The Usage of Flowers

Some flowers are used in the manufacture of perfumes, although they have been replaced largely by chemically manufactured products. The oils of lavender, thyme, and rosemary are three perfume oils taken partly from flowers. Flowers are also used to a certain extent as drugs. The drugs arnica and cannabis both come from the flowering tops of plants. The nectar of flowers is used by the bees in the manufacture of honey. But the principal value of flowers to man is for beauty and the fruits which follow them. Great business enterprises deal with seeds, the breeding of young plants in nurseries, and the sale of trees, shrubs, and flowering plants as well as cut flowers.

Florists are able to produce blooming plants all year round by planting in greenhouses and through artificial forcing. In forcing tulips as potted plants for an early Easter, the florist keeps them at a low temperature for a considerable period and then at a higher temperature to promote growth and flowering. In certain other plants, length of exposure to light each day is most important. For example, chrysanthemums can be forced into earlier bloom by covering them with a black cloth morning and night so that they receive light for only 10 to 12 hours a day; on the other hand, poppies bloom only when exposure to light periods are long.  For greatest amount of bloom, plants should not be given an excess of nitrate fertilizer.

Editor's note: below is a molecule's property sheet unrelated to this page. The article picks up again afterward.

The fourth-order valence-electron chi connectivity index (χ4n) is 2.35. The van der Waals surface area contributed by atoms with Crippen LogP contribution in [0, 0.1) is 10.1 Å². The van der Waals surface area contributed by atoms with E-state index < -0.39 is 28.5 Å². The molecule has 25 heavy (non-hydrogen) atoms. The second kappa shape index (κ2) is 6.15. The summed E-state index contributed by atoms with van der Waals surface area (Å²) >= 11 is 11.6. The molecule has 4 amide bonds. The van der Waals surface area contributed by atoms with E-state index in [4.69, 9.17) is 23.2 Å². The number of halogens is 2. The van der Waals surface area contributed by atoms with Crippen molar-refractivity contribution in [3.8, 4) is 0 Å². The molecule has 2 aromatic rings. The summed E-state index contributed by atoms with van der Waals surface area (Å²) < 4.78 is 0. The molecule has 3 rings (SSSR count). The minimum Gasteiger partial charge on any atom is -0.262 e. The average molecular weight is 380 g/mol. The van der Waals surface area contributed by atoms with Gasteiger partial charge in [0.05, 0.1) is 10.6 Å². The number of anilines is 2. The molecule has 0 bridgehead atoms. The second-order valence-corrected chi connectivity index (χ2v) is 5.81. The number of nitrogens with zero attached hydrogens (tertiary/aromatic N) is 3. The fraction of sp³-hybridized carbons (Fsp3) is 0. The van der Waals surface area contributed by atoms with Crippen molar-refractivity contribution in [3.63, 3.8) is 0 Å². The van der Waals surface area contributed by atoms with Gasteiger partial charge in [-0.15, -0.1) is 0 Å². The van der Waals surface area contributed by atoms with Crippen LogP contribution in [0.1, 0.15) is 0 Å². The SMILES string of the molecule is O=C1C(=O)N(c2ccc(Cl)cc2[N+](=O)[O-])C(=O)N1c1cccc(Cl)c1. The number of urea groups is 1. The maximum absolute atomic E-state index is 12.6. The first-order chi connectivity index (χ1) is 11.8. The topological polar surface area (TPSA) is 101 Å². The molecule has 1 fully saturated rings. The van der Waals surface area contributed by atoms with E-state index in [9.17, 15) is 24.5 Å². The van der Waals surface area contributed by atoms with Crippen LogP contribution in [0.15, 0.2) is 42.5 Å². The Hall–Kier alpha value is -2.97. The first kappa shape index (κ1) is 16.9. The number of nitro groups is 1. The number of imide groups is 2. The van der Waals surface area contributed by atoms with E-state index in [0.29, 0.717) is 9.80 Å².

Flower production by potted plants can sometimes be increased by growing the plants in rather small pots so that root growth is limited. Flower production by shrubs can sometimes be increased by pruning, so that the remaining branches get lighter; but care must be taken not to remove so many leaves that food manufacture for the entire plant is decreased.